Born Too Soon: Discussing The Death Of My First Child

I kept crying for a long time — long after everyone else had stopped crying. (image credit: Ashlee Wells Jackson)

I kept crying for a long time — long after everyone else had stopped crying. (image credit: Ashlee Wells Jackson)

They didn’t sit alone in her nursery, surrounded by the things that should have been hers. They didn’t give her a name. I did.

I married my high school sweetheart when I was 19. Nineteen is young — too young to get married and definitely too young to have a baby, but I didn’t think so at the time. So a month after the wedding, I threw away my birth control and started perusing baby books.

I expected to see the two telltale positive lines within the first cycle — I mean, I spent all of high school being terrified of pregnancy, as if it might just happen, intercourse or not. Instead, I bought — and threw away — three First Response tests a month, for eight months. Every month, the arrival of my period brought tears. I tracked my cycle, my cervical mucous, my BBT (Basal Body Temperature). My 19 year old friends fell, drunk, down the steps of the frat house, I studied Neurobiological Psychology and went to bed by 10. Rising at 6:30 a.m., I faithfully took and recorded my temperature — tracking, graphing, plotting, planning.

And then, in early February of 1994: two lines.

I gave up caffeine. I took prenatal vitamins. I avoided hot baths and hot tubs. I ate a lot of Lucky Charms and Oreos and crab legs. I bought maternity clothes and baby clothes and a crib. I picked names and read books. I decorated the gender-neutral nursery. I never missed a doctor’s appointment.

In May I went to what should have been a regular visit to the OB. Dr. Melchione Dopplered my belly, looking for the whoosh that confirms the presence of the tiny being inside. When he couldn’t find it he told me, “Don’t worry, babies hide,” and he rolled in a rudimentary ultrasound machine for an inside look. With a glop of jelly and a pass of the scanner, I suddenly realized, this unexpected scan would reveal the sex of our baby.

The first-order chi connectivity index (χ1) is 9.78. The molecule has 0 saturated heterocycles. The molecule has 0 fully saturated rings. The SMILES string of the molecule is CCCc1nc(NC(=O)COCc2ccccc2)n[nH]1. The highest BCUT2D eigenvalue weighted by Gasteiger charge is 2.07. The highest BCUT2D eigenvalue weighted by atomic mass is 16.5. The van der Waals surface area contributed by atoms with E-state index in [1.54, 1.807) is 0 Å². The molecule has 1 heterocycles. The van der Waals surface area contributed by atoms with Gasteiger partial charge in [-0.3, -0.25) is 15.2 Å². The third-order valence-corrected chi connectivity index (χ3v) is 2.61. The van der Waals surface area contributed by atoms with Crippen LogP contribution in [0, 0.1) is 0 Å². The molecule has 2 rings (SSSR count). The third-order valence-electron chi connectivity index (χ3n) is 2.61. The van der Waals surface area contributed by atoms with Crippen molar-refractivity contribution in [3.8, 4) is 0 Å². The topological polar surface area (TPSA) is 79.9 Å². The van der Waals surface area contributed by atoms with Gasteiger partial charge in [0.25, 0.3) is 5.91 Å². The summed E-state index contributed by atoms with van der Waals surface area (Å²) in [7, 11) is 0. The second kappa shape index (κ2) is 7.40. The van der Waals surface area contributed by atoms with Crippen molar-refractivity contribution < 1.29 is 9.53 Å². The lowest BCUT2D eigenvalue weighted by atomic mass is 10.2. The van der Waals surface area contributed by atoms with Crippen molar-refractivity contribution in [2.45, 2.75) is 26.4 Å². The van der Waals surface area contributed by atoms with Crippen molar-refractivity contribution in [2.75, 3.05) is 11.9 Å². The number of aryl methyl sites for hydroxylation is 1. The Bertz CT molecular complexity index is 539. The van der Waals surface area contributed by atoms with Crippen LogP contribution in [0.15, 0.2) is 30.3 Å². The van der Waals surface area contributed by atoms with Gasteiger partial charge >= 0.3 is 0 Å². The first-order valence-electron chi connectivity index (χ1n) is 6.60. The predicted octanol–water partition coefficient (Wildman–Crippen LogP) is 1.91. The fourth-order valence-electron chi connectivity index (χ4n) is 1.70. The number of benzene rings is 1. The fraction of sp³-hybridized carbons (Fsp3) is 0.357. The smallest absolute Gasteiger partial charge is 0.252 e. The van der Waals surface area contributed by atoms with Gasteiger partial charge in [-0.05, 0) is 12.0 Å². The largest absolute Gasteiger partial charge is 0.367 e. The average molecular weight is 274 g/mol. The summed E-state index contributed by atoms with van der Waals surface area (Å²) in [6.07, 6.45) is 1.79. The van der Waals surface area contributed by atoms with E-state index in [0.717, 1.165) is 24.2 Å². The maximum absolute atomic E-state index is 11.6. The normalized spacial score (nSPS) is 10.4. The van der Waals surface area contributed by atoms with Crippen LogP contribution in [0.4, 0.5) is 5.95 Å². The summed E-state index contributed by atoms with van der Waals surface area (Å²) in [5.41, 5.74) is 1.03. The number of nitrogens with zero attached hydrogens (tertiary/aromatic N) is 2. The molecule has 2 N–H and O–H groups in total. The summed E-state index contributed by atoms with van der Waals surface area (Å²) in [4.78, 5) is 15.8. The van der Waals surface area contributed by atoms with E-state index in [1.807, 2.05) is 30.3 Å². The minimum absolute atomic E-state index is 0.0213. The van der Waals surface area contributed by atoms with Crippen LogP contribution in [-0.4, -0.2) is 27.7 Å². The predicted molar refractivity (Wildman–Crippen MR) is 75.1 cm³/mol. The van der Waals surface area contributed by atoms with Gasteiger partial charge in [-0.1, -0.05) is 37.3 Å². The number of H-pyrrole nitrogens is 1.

It was a girl. I knew. It was a girl.

But instead of assurances and excited proclamations of the sex, Dr. Melchione fell back on his rolling stool. He quietly spoke the words I would hear over and over in my head for years.

“I don’t even know what to say, Joni. Your baby isn’t alive.”

I asked him for a trash can — a receptacle for the vomit I felt rising. And then things blurred. There was a visit to a higher resolution radiology department, which revealed the same motionless uterine landscape. Only stillness. The table was hard, the jelly cold, the technician silent, and the radiologist straight-faced, as he too told me that our baby was dead.

I was 20 weeks pregnant — with a dead baby.

Then there was a visit to another doctor. Then back to my doctor, and other visits here and there. There were plans and appointments and a lost appetite and fear and tears.

I sat in my OB’s office, me in a stationary leather chair, clothed in a summer maternity dress, him with his folded hands and his white coat, sitting across an expanse of oak. And I cried. My husband asked what we should do. And I waited, paralyzed, for one of them to tell me. What should I do?

The baby had been dead for some time. He didn’t know long long. A week? Two? More? She wouldn’t look like I would “expect,” he said. I didn’t know what to expect. I should have a D&E, he said. This is a fancy acronym for second-trimester abortion.

And I did.